While Goleta grows into a full-fledged city by flexing its governmental muscle, UCSB will be waiting for nearly two years before its extension can move to a more spacious home.
In a 4-1 vote, the Goleta City Council denied UCSB Extension’s request to move into a larger building, originally zoned for office rather than educational use, without comprehensive and prolonged review. Council members expressed concern at the Sept. 23 meeting that approving a building zoned for office use could bring in more vehicular traffic than the area could maintain.
The council is requiring UCSB Extension to conduct an environmental impact report to determine the impact on traffic conditions in the area around the building, located two blocks away from UCSB Extension’s current location on Storke Road.
UCSB Extension provides English language classes during the day for foreign students and regular catalog classes at night. The program has outgrown its present building, so the university is seeking a larger location on Hollister Avenue.
Goleta Mayor Margaret Connell said the review could last between a year to a year and a half and could cost an estimated several thousand dollars.
Connell said she wanted to establish sound regulations for a new city that she feels is maturing away from a county government that was too lax. Although Connell said she was not adverse to the UCSB Extension program, she did not want the city to get off on the wrong foot by cutting corners or making an exception for one project.
“We certainly think it is a very worthy program. … It looks like we are throwing up a lot of road blocks,” she said. “We want to establish very clearly our position.”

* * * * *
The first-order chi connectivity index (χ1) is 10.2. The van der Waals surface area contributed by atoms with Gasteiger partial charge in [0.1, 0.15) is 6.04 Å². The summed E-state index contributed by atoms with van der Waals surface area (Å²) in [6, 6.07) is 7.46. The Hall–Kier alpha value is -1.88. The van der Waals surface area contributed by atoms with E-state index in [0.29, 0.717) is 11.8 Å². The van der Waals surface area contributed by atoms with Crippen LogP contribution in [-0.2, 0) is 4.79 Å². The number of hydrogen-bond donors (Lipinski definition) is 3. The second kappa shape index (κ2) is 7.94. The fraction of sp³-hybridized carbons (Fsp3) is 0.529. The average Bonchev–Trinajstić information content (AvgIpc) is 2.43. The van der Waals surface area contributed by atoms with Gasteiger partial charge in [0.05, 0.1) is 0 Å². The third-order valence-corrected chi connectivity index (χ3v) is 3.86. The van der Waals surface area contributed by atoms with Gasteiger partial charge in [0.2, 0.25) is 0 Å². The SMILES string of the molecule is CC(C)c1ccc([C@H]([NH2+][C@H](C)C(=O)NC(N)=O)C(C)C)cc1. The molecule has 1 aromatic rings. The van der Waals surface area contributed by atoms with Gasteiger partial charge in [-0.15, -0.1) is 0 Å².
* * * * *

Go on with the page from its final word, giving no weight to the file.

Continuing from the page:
Councilwoman Jean Blois, the only council member to vote in favor of the move, said she sympathized with UCSB Extension and felt it was purely an incidental case and worth making an exception. Blois said she did not understand the council’s reluctance to see it as more than an explicit zoning issue.
“The council has the option to make exceptions for incidental uses, but they didn’t. … They felt it was clearly a zoning issue,” she said. “They want to show their power because they are a new city.”
UCSB Extension Associate Dean Howard Adamson said the review was unnecessary since relocation two blocks away would not have any impact on the amount of traffic in the area. During the day, UCSB Extension caters to foreign students without cars, who either ride bikes or use public transportation, while students drive cars to classes at night, Adamson said.
He said although the university presented information to the council to demonstrate that there would be no traffic problems, the city council stuck to its interpretations of its zoning regulations.
“They weren’t being rude, they were just interpreting a little too deeply,” he said. “We definitely tried our best.”